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Myocardial Mesostructure and Mesofunction

Research output: Contribution to journalArticlepeer-review

Alexander J. Wilson, Gregory B. Sands, Ian J. LeGrice, Alistair A. Young, Daniel B. Ennis

Original languageEnglish
JournalAmerican Journal of Physiology - Heart and Circulatory Physiology
Volume323
Issue number2
Early online date11 Jul 2022
DOIs
Accepted/In press23 May 2022
E-pub ahead of print11 Jul 2022
Published1 Aug 2022

Bibliographical note

Funding Information: systolic confirmation. This is supported by the E2A frequency distributions in diastole Funding Information: This work was supported, in part, by funding from the American Heart Association (AHA 19IPLOI34760294 to DBE), and the National Institutes of Health, National Heart, Lung, and Blood Institute (NIH/NHLBI R01-HL131823 to DBE, R01-HL152256 to DBE). Publisher Copyright: © 2022 American Physiological Society. All rights reserved.

King's Authors

Abstract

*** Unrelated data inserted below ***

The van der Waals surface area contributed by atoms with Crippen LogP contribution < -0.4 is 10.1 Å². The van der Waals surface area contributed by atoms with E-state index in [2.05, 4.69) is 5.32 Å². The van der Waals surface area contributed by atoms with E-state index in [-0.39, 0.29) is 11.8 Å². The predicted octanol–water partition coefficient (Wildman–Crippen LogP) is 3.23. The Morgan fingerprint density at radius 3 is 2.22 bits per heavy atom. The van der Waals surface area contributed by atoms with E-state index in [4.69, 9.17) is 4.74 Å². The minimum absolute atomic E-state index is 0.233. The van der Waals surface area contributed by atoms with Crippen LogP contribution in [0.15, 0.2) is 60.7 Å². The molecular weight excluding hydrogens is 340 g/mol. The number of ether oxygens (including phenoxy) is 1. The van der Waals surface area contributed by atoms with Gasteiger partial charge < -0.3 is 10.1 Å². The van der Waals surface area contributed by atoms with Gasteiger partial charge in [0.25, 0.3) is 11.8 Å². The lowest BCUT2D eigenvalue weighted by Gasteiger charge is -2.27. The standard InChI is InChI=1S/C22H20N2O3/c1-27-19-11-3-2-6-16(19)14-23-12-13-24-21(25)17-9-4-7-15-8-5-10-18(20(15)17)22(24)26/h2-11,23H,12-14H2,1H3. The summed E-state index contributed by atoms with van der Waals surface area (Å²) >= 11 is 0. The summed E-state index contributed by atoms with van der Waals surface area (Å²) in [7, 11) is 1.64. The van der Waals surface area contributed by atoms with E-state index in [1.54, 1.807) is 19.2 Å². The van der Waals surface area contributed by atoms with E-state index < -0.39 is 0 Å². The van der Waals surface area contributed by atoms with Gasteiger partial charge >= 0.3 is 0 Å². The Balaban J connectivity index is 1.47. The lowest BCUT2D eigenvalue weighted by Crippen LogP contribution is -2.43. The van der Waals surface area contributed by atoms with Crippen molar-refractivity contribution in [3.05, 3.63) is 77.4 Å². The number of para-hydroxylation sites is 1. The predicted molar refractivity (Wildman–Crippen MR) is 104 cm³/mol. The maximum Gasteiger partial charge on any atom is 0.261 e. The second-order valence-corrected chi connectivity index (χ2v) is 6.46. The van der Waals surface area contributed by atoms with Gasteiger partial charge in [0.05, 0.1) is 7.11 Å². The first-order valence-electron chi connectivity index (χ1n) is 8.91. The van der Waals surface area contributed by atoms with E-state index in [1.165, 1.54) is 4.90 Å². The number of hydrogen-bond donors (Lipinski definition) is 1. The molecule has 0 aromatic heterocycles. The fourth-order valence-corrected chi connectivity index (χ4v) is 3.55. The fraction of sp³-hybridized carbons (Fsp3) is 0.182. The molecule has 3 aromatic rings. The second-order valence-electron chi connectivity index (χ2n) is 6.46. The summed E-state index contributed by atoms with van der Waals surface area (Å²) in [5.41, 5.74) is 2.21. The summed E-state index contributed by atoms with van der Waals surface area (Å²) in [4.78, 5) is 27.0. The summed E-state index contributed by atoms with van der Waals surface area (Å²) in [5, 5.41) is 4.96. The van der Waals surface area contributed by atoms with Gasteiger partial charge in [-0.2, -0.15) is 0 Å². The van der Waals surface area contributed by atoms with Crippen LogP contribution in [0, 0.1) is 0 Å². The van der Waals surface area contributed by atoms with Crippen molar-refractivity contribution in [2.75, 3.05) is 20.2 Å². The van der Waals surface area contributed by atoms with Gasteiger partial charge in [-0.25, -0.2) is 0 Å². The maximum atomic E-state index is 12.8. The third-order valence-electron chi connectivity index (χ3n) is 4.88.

The complex and highly organized structural arrangement of some five billion cardiomyocytes directs the coordinated electrical activity and mechanical contraction of the human heart. The characteristic transmural change in cardiomyocyte orientation underlies base-to-apex shortening, circumferential shortening, and left ventricular torsion during contraction. Individual cardiomyocytes shorten approximately 15% and increase in diameter approximately 8%. Remarkably, however, the left ventricular wall thickens by up to 30-40%. To accommodate this, the myocardium must undergo significant structural rearrangement during contraction. At the mesoscale, collections of cardiomyocytes are organized into sheetlets, and sheetlet shear is the fundamental mechanism of rearrangement that produces wall thickening. Herein we review the histological and physiological studies of myocardial mesostructure that have established the sheetlet shear model of wall thickening. Recent developments in tissue clearing techniques allow for imaging of whole hearts at the cellular scale, while magnetic resonance imaging (MRI) and computed tomography (CT) can image the myocardium at the mesoscale (100µm to 1mm) to resolve cardiomyocyte orientation and organization. Through histology, cardiac diffusion tensor imaging (DTI) and other modalities, mesostructural sheetlets have been confirmed in both animal and human hearts. Recent in vivo cardiac DTI methods have measured reorientation of sheetlets during the cardiac cycle. We also examine the role of pathological cardiac remodeling on sheetlet organization and reorientation, and the impact this has on ventricular function and dysfunction. We also review the unresolved mesostructural questions and challenges that may direct future work in the field.

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